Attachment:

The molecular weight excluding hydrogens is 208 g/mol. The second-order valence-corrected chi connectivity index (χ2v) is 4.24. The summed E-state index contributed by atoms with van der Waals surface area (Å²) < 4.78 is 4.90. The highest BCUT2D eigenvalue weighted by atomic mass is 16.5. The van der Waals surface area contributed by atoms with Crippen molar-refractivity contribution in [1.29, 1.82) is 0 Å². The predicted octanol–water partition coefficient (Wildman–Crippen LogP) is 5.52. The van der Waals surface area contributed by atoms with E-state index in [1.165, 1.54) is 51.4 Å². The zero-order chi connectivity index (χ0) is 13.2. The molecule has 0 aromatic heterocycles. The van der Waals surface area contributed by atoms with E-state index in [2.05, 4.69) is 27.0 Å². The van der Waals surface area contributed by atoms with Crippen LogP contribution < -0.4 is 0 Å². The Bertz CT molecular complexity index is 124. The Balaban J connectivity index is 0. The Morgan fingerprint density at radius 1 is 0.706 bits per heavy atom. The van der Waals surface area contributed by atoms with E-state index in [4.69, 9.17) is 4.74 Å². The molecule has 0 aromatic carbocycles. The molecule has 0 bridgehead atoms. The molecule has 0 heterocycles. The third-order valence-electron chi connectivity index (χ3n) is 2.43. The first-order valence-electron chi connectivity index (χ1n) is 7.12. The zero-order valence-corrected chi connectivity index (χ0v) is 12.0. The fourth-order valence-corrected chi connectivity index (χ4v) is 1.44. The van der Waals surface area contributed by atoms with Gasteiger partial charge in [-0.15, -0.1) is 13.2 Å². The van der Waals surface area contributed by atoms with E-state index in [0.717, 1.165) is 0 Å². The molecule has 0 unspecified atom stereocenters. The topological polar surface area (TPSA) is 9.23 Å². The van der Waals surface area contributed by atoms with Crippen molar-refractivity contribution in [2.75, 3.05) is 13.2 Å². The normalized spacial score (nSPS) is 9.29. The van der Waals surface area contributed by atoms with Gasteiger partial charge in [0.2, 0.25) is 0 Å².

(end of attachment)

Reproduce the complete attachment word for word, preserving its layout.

The molecular weight excluding hydrogens is 208 g/mol. The second-order valence-corrected chi connectivity index (χ2v) is 4.24. The summed E-state index contributed by atoms with van der Waals surface area (Å²) < 4.78 is 4.90. The highest BCUT2D eigenvalue weighted by atomic mass is 16.5. The van der Waals surface area contributed by atoms with Crippen molar-refractivity contribution in [1.29, 1.82) is 0 Å². The predicted octanol–water partition coefficient (Wildman–Crippen LogP) is 5.52. The van der Waals surface area contributed by atoms with E-state index in [1.165, 1.54) is 51.4 Å². The zero-order chi connectivity index (χ0) is 13.2. The molecule has 0 aromatic heterocycles. The van der Waals surface area contributed by atoms with E-state index in [2.05, 4.69) is 27.0 Å². The van der Waals surface area contributed by atoms with Crippen LogP contribution < -0.4 is 0 Å². The Bertz CT molecular complexity index is 124. The Balaban J connectivity index is 0. The Morgan fingerprint density at radius 1 is 0.706 bits per heavy atom. The van der Waals surface area contributed by atoms with E-state index in [4.69, 9.17) is 4.74 Å². The molecule has 0 aromatic carbocycles. The molecule has 0 bridgehead atoms. The molecule has 0 heterocycles. The third-order valence-electron chi connectivity index (χ3n) is 2.43. The first-order valence-electron chi connectivity index (χ1n) is 7.12. The zero-order valence-corrected chi connectivity index (χ0v) is 12.0. The fourth-order valence-corrected chi connectivity index (χ4v) is 1.44. The van der Waals surface area contributed by atoms with Gasteiger partial charge in [-0.15, -0.1) is 13.2 Å². The van der Waals surface area contributed by atoms with E-state index in [0.717, 1.165) is 0 Å². The molecule has 0 unspecified atom stereocenters. The topological polar surface area (TPSA) is 9.23 Å². The van der Waals surface area contributed by atoms with Crippen molar-refractivity contribution in [2.75, 3.05) is 13.2 Å². The normalized spacial score (nSPS) is 9.29. The van der Waals surface area contributed by atoms with Gasteiger partial charge in [0.2, 0.25) is 0 Å².